Peter Bell has an interesting series on "Architecting Your Views". As usual, his thoughts are very interesting and inpsired me to share my own views on the matter.
- Page Templates
- Multiple Dynamic Content Areas
- Reusable Screens
- Extensible UI Components
- Separation of Concerns
- Declarative Specification
I think that the distinction between a CMS and a site layout is an important one. Layout components can help with some (but not all) of these requirements. Many of them, however, are outside the scope of what your layout mechanism should provide.
Layout components can help with page templating by providing an easy mechanism to switch to a different layout.
In order to use my "Home" layout (as opposed to, perhaps, my default one), I add the following code above my call to the layout component.
<cfset layout = layout.switchLayout("Home")>
No reason why that couldn't be a dynamic value from the CMS instead of a hard-coded "Home" as well.
Most of the remaining functionality isin the domain of the CMS, but I do want to touch on a few other points that I will combine in one basic topic.
Snippets and Extensible UI Components are both reusable visual elements. Peter uses a Render component while many other people use custom tags. I think this brings up an important distinction. Some UI components are inherently general in purpose while others are intrinsically tied to the layout.
For example, every administrative section I have worked on needs tables and forms with similar functionality. As such, I have custom tags to manage each (available on my site, but still need to be cleaned up a bit). On the other hand, a given site may have a small calendar widget that will be used in various places throughout the site. It won't be used on other sites, but will need to be used in various places on this one.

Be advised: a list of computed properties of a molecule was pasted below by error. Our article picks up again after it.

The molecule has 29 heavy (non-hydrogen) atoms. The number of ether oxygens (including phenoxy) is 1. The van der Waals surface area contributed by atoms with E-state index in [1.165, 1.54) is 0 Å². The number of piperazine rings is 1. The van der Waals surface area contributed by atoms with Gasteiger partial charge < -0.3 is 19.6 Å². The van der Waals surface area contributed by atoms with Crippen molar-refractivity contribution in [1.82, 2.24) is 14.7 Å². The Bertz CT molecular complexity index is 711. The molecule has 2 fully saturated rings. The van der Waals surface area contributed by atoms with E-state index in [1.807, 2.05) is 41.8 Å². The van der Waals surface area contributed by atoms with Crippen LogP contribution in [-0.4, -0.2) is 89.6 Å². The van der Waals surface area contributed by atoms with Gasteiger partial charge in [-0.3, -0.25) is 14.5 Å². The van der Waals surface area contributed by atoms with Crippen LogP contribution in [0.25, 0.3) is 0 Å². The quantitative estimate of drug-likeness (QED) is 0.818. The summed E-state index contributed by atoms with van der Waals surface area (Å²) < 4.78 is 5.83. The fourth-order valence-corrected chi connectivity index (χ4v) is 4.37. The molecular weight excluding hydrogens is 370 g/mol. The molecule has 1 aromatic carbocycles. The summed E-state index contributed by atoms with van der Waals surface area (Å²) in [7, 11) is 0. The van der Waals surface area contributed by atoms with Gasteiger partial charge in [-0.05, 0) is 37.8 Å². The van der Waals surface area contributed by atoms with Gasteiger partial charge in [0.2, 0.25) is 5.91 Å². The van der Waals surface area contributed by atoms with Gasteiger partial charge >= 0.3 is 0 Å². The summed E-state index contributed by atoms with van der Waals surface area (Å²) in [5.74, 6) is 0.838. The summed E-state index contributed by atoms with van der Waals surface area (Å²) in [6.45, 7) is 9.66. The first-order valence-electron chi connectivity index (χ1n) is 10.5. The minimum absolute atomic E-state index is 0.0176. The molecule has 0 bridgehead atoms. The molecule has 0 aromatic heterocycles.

In that case, I often add a method to my layout component. In this example, I would add a calendar() method which would render the calendar component. This also allows the calendar method to be extended for different layouts. For example, it might show up in the Home or Default layout, but not the layout used for outputting to MS Word.
I think that the Render component idea has some promise, but also may be more complex than is often needed. Most significantly, however, I think the distinction between general UI components and components that are essentially a part of the layout is an important distinction.
Incidentally, if you would like to see a full-fledged example of layout components at work, check out CodeCop (which will also review your code and which - thanks to layout components - looks right in CF6 admin, CF7 admin, or on its own). It is still in beta, but makes for a pretty good example of layout components (as well as the previously mentioned custom tags).